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Re: (ITS#3982) libldap compile settings
At 07:55 AM 9/4/2005, firstname.lastname@example.org wrote:
>Kurt D. Zeilenga wrote:
>> Generally, we detect (or env is provided) for dynamic linking. For
>> instance, we likely only know that -lsasl links in SASL using some
>> provided -L's (and/or whatever), but we don't know what libraries
>> -lsasl might dynamically link in. If, like you, the user wants to
>> statically link in -lldap, then -lsasl and its dependencies will
>> also need to be statically linked in. Using -lsasl and those -L's
>> (and/or whatever) simply won't cut it.
>Reading your answers, my impression is static linkage for OpenLDAP
>binaries is broken, too. If that's the case, there's no way I can fix
>static linkage for LDAP support in FreeRADIUS. I wonder what happens
>when you run ./configure --disable-shared in the OpenLDAP source tree.
Works for me. But I note that --disable-shared only disables
building of OpenLDAP shared libraries, it doesn't disable use of
other shared libraries by OpenLDAP tools. So, -lsasl brings
in what's needed dynamically.
libsasl2.so.2 => /usr/pkg/lib/libsasl2.so.2 (0x2808e000)
libssl.so.3 => /usr/lib/libssl.so.3 (0x280a1000)
libcrypto.so.3 => /usr/lib/libcrypto.so.3 (0x280d1000)
libfetch.so.3 => /usr/lib/libfetch.so.3 (0x281cf000)
libcom_err.so.2 => /usr/lib/libcom_err.so.2 (0x281dc000)
libc.so.4 => /usr/lib/libc.so.4 (0x281de000)
Now, if the build environment only offered a static -lsasl2,
its quite likely that our configure would not detect all of
possible dependencies of it.
This implies that a program statically linking in -lldap using
the same build environment that was used to link ldapsearch
can easily fail because they need to statically link in -lsasl
and its dependencies. Our build environment isn't designed
for that. It's designed to dynamically link in -lsasl.
>> Also, there is no guarantee (*) that the client developer is using
>> the same compiler tool chain as was used to build ldap libraries.
>> That can cause all kinds of problems.
>> (* given that we use a custom libtool, one can argue its guaranteed
>> that the -lldap installer is using a different build
>> environment/tool chain...)
>Different versions of libtool would be an issue if the client
>developper try to use the file libldap.la. However, you usually don't
>install this file in /usr/lib. (but the file libldap.a instead)
You seemed to focused in on a comment and ignored the
Duplicating a few environment variables is an incomplete
solution. The -lldap build environment was suited to a
particular build tool chain and simply may not work with
another build tool chain.
For instance, the libraries may have been built with system
compiler (say something other than gcc), but the user of library
may be using some other compiler (say gcc) (or vice versa).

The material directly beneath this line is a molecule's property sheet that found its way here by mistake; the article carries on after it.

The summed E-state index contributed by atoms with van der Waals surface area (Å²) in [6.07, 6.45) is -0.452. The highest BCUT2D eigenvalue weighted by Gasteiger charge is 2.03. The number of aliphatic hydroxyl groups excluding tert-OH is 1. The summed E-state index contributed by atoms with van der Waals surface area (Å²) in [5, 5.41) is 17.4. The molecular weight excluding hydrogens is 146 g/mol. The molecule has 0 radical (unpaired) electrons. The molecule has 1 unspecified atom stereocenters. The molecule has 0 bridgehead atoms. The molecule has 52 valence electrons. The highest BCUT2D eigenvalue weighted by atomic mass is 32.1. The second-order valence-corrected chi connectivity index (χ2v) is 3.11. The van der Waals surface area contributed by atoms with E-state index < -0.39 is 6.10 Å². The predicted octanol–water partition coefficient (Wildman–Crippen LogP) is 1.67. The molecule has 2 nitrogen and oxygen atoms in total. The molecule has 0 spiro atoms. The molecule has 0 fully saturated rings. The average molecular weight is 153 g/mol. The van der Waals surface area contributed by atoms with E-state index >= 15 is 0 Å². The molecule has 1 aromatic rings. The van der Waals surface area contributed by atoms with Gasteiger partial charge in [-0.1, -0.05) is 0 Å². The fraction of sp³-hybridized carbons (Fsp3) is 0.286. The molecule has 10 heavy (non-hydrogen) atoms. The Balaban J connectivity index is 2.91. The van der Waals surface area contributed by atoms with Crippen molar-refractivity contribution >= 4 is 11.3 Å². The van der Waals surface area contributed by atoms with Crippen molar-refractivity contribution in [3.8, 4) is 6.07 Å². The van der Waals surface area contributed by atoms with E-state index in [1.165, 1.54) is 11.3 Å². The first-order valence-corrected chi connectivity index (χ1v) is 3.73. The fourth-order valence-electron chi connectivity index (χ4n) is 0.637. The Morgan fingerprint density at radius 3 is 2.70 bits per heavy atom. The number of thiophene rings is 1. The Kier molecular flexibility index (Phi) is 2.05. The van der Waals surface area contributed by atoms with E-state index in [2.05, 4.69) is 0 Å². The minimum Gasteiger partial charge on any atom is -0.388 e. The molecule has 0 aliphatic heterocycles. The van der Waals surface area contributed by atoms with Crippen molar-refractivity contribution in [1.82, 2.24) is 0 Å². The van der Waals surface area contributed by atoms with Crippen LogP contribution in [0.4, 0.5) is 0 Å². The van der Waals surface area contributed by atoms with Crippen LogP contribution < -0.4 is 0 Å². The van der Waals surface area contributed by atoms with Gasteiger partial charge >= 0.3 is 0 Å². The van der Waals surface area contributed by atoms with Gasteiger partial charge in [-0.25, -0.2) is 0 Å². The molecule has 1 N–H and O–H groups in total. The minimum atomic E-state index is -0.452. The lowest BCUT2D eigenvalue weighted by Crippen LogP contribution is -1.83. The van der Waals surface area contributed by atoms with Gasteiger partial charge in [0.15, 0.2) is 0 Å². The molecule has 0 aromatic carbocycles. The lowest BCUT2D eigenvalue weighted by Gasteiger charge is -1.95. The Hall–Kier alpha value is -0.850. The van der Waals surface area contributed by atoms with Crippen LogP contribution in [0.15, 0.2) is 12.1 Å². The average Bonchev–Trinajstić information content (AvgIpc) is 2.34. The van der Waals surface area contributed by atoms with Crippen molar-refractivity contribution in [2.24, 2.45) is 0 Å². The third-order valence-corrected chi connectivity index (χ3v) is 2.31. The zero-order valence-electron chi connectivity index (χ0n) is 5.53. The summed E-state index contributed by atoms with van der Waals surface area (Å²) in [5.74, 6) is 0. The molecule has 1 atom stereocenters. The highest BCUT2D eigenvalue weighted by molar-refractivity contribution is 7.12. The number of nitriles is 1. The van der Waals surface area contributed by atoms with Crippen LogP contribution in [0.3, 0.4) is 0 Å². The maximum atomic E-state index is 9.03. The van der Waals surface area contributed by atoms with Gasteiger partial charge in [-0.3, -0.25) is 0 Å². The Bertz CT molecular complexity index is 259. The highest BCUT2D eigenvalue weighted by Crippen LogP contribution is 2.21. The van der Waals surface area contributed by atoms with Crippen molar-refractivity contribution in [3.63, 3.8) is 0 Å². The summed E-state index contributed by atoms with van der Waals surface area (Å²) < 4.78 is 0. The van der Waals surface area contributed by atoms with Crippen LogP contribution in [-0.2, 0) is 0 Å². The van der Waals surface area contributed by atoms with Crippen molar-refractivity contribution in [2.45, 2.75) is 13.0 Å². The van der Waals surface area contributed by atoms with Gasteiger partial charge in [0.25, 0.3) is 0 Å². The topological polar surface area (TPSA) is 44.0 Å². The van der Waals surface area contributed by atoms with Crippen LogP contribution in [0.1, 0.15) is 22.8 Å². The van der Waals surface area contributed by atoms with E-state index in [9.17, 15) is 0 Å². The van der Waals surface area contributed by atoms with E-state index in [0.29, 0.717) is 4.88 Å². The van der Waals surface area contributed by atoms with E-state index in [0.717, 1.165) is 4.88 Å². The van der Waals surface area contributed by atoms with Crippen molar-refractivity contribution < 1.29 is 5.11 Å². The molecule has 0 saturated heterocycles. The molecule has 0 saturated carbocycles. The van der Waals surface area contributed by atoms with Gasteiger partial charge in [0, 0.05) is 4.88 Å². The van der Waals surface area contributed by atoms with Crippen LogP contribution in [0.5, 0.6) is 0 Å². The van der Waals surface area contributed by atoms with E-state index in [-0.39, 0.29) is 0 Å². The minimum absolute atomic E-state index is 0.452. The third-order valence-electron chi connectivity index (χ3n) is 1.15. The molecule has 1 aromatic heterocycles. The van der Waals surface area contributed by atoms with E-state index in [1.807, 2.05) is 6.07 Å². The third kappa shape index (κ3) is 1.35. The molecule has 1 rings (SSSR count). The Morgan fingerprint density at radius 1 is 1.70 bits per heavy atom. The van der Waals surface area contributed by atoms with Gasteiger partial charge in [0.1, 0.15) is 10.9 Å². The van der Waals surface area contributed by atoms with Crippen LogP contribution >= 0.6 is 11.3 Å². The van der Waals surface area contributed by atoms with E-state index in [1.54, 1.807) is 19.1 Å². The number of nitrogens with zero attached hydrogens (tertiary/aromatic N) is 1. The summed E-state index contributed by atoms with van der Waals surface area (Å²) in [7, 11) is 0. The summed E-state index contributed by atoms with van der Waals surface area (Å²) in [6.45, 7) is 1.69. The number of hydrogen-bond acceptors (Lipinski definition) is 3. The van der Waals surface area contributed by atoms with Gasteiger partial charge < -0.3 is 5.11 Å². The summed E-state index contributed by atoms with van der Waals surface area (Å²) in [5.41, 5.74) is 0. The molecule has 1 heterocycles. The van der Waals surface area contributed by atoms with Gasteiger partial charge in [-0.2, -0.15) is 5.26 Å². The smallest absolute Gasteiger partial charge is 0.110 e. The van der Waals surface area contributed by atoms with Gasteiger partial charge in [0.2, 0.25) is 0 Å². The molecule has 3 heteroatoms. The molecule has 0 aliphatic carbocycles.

One cannot assume the flags one work for the other.
(It's also noted that LIBS and stuff may not even be needed by
other programs, they may have been provided for slapd(8) building.
-lldap may have no actual dependency on LIBS.)
>> I note that your script assumes that the complier tool chain accepts
>> -I/..., that's actually a bad assumption. There are certainly
>> compiler tool chains for POSIX -based (or -like) systems which don't
>> take -I's. My point here not to ding this particular assumption,
>> but to ding the more general assumption that client developer has a
>> comparable environment/tool chain to that used by the -lldap
>The goal here is to save the options used to build OpenLDAP binaries
>on the *local* system.
But what you are saving are options used in the installer's
build environment, for use with the installer's build tool
chain. To be useful, one also has to save what that build
tool chain is.
>If the user builds on his system different
>libraries with different compiler/binutils, and if it doesn't work,
>then I think he deserves what he gets.
How does the user know which compiler/binutils to use?
Your script seems not to provide that.
>> Personally, I have never found these scripts to be particularly
>As a developper of the FreeRADIUS project, my experience is we have
>less build-related problems with MySQL and PostgreSQL (which provides
>scripts mysql_config and pg_config) than OpenLDAP.
>Here's a concrete example of the problems from the libldap dependancies:
This has nothing to do with finding dependencies, which your
script is intended to help solve, but with symbol clashes.
Your script does nothing to resolve the problem where a
program (directly or indirectly) requires two libraries
which export symbols that clash.
I think its a mistake to confuse solutions for dealing with
symbol clashes in correctly found libraries with solutions
for correctly finding dependent libraries.